By David F. Rooney
Maple Street residents are angry with City Council’s decision to grant a variance permit to the developer of three new homes on steep terrain.
Six of the eight families that live along the CPR Hill street objected, in writing, to the developer Tannis McKinnon’s request for a variance at 126, 128 and 130 Maple Street.
Resident Peter Cameron said on Sunday that they thought their complaints would be heeded by Council when it considered McKinnon’s request during their November 22 meeting. He and they are disappointed with the result.
According to Development Services Manager Dean Strachan, “the subject properties are zoned Single Family Residential District (R1). The property owner has applied to allow for wider drive way and reduced front yard setbacks in order to build a home on each lot (see Figure 3). The applicant has indicated that the significant slope on the properties limits the site development opportunities.”
The people who live in the immediate area were not impressed.
“A developer, who is unfamiliar with our unique neighborhood, has applied for a variance to reduce the normal building setback from 6 meters down to 1 meter, to widen the driveway limit from six meters to 9.14 meters, and to make the buildings one meter over the height limit,” said long-time resident Peter Cameron. “These requests would put oversized rental unit buildings on our narrow street. There is no yard or green space associated with these units and the building design is unsuitable for a residential neighbourhood.”
Neighbour Peter Donker agreed, saying his “main concern with this new housing development is the snow in the winter and the number of people using this quit street. This street is narrow and giving a minimum setback of only one m will only make it more narrow. Snow still needs to be removed from the drive way, and due to the concrete retaining wall can only be put on the road.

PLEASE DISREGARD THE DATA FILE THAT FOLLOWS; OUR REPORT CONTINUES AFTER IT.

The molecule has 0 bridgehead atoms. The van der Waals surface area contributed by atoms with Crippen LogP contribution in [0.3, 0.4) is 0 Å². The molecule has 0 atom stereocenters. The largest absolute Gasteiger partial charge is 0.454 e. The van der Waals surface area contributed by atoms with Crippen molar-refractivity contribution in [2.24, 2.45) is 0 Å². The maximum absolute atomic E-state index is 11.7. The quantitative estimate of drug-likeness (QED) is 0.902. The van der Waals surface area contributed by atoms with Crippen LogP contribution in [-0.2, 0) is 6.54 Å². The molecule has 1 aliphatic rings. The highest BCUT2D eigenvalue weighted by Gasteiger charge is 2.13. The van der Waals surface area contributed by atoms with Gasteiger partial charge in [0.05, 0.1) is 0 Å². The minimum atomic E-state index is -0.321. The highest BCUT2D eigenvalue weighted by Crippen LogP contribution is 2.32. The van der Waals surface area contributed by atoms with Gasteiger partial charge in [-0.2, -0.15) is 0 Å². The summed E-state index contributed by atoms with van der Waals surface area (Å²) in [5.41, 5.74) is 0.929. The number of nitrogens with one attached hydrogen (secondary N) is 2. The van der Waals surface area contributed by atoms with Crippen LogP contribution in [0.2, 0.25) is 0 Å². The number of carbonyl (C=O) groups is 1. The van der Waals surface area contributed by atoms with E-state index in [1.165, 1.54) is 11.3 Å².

“The snow blows in the past put snow where the houses are located. The retaining
wall and the extra snow will make it dangerous for people backing out.
“I also feel we are packing to much development in an already compacted, unique and soil sensitive area. With this new apartment development on Mackenzie we will have more vehicles then ever on this street.
“The city put a set-back requirement in place for a reason. In some areas a variance would work but this is not one of them.”
Other residents said the project will intrude on their privacy.
“What Council has done is change the rules,” Cameron said during the Sunday interview. “Everybody else who has applied for a variance has been turned down. Why should they grant this variance against the wishes of the entire neighbourhood?”
Although Council considered this application for about 12 minutes Mayor McKee was the only person to question staff about it.
He noted that issues such as potential water problems can be dealt with and he acknowledged that snow clearance will require an effort to locate a place to store any additional snow cleared from new development.
Please activate the YouTube player below to watch Council’s handling of this issue, beginning at the 23:33 mark: